1/2" Bayonet mount Sony DXC-327 35mm adapter question at DVinfo.net

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Old February 18th, 2006, 02:57 AM   #1
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1/2" Bayonet mount Sony DXC-327 35mm adapter question

i need to get a lens for my Sony DXC-357 1/2" 3ccd camera. it uses a sony bayonet mount. Now, the only thing i want to do with this camera anyway is to focus it onto a GG plane. What type of lens can i use to fill the bayonet mount? ive heard of relay lenses for the XL1 and stuff. but what are they, and how can i use something of this nature for my camera. kinda like how the PS technick Mini35 hooked up to the JVC-hd100u. i want something along that route. how can i make it work? thanks
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Old February 19th, 2006, 02:28 AM   #2
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Forrest.

Since I see no other answers here, her eis my two cents worth. Inore at will as I am no expert.

I did a bit of a study of a 2/3" (B4 mount) cam at one of our local broadcasters. There is quite a bit of space within and behind the mount ring on a Sony Betacam 2/3" ENG cam.

With 1/2" which I think may be a smaller B3 mount there may not be the same amount of space.

If your cam will operate without its lens in place, I suggest you investigate your nearest security company which deals with CCTV camera monitoring systems. Ask to see any "C" mount, not "CS" mount lenses they may have in the ball park of 25mm to 35mm focal length.

Before you go down there, make yourself a little test chart with a frame drawn on it of 24mm x 18mm or a grocery barcode of about the same size. If you are going for a larger image frame off the groundglass, the draw a larger frame or use a larger barcode or postage stamp.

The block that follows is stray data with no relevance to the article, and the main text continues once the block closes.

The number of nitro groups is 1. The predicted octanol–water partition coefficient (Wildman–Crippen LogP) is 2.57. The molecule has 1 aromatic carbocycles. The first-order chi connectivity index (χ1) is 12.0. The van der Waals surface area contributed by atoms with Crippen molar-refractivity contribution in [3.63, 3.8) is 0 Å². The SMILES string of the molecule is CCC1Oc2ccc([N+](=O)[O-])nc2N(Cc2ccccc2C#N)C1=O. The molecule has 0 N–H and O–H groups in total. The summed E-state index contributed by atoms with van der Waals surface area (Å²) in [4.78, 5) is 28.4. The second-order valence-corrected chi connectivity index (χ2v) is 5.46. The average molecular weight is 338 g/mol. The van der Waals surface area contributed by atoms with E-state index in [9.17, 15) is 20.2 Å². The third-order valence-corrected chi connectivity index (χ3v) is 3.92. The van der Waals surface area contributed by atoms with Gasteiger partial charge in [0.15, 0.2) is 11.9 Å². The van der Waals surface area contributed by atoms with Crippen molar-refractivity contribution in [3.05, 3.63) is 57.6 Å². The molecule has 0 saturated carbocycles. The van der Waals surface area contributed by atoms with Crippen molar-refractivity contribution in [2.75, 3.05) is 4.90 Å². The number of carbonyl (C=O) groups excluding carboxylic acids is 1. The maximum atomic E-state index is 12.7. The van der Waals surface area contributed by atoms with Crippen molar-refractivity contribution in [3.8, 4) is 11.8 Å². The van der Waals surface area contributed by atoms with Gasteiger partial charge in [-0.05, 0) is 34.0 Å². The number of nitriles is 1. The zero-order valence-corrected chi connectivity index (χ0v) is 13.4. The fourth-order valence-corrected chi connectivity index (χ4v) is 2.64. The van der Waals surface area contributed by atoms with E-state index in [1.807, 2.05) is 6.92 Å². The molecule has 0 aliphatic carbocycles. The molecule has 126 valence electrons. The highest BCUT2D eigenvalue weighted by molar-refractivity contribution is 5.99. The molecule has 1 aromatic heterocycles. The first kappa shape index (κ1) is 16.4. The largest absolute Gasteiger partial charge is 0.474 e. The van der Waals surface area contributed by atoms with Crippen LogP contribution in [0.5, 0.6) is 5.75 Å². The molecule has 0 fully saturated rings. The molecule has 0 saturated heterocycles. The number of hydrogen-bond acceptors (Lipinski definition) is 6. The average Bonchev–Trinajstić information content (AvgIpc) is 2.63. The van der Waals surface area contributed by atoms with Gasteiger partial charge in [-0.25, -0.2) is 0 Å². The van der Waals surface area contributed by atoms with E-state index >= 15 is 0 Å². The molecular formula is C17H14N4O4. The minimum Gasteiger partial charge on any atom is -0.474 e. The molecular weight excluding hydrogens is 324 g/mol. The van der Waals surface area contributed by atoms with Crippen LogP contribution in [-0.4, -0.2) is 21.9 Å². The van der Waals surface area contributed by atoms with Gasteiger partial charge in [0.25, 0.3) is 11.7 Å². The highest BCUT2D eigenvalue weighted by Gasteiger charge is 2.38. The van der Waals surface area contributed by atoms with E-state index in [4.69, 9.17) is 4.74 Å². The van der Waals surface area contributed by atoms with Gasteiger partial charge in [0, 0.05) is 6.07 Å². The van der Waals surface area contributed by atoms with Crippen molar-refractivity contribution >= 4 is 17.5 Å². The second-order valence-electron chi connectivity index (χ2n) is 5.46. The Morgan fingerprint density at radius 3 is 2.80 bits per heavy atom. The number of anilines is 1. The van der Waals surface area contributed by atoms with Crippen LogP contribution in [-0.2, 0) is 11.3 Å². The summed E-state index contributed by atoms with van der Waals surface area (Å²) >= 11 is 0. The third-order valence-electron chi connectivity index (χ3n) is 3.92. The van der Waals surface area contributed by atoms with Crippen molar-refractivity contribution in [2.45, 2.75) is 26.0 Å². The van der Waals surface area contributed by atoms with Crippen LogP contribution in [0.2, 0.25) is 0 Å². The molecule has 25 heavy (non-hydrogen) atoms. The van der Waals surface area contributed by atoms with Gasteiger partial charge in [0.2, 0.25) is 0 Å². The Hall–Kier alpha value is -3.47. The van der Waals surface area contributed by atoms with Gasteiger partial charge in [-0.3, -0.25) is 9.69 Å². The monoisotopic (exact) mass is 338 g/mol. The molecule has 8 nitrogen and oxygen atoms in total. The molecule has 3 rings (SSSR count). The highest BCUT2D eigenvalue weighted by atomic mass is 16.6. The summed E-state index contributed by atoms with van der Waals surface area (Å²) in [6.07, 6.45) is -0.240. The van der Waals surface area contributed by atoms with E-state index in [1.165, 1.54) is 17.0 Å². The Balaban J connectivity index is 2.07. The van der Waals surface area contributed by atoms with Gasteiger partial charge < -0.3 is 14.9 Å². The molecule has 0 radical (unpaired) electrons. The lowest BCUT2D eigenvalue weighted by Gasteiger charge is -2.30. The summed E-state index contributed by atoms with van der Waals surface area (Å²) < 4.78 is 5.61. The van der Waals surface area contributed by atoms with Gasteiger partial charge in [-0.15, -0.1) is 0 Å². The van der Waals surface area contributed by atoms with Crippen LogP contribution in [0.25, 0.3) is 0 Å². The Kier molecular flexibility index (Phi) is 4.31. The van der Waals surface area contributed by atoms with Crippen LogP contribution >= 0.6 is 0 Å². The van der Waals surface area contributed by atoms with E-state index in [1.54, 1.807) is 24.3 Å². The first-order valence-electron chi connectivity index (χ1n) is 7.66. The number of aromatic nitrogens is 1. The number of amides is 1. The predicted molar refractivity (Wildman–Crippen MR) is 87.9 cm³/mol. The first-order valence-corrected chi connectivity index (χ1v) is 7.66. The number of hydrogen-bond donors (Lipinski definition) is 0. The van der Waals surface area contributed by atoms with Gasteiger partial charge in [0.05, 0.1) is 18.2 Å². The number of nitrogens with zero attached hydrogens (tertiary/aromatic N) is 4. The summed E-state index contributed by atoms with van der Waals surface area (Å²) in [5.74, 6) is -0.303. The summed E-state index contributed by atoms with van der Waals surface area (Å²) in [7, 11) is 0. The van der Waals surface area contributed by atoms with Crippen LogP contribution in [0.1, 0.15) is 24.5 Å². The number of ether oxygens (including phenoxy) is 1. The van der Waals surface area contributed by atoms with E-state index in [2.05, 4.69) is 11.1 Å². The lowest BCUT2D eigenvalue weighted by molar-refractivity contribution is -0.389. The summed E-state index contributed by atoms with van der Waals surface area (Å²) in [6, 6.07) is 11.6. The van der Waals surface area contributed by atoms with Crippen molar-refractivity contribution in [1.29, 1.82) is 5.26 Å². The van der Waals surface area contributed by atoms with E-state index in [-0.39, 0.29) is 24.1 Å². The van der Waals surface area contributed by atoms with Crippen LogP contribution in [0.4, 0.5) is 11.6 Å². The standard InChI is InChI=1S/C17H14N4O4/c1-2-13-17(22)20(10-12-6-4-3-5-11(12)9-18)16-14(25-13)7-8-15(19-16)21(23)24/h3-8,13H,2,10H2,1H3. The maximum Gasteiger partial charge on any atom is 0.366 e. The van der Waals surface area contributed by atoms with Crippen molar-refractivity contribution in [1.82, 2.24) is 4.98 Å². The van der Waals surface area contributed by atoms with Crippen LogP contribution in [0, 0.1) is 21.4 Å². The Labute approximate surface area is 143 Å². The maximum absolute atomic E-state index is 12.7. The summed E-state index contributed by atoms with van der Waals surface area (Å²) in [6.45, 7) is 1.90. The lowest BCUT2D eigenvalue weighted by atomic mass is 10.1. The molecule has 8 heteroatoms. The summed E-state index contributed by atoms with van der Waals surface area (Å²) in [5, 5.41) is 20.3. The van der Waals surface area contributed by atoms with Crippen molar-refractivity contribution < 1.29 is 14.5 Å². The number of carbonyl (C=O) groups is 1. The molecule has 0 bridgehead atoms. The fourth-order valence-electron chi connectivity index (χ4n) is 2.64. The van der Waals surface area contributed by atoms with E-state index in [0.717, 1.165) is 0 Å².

Use a photo frame or anything to make the test chart stand upright in line with the centre axis of the camera lens when the camera and the stand are sitting on a common level surface.

At your security camera store, set up your camera and your test chart on the level surface w iththe test chart some 5 to 7 inches from the mount face of the cam, switch the cam on.

Set the c- mount lenses to infinity focus and aperture wide-open. Position them within the mount ring so that the flange face of the c mount is about 21mm back inside the camera housing within the B3 mount if it will fit.

Take care not to let it fall inside and scratch or damage the mask inside the cam. You might need to make a little shield out of clear thin plastic to insert beforehand as a protector.

The image you get in the camera will hint as whether you can make a relay lens to fit. Altertnatively, P+S Technik may have a relay lens which fits. I think I have seen reference here to Schneider-Kreuznach lenses. Those on old Bolexes were very compact.

Don't be too concerned if there is a vignette on an otherwise sharp image in which you can see frame edges which co-incide with your camera viewfinder edges. (Be careful not to use the TV safe-area marking as you reference but a wider frame which co-incides with the full CCD image.)

Most CCTV security lenses are for 1/3" cameras. C-Mount lenses are available which cover 1/3", 1/2", 2/3" and 1".

If you can get an image, this will indicate whether you can progress furthur to getting a special adaptor made.

As I say above, don't take too much notice of my comments as I am no expert.
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Old February 20th, 2006, 11:36 PM   #3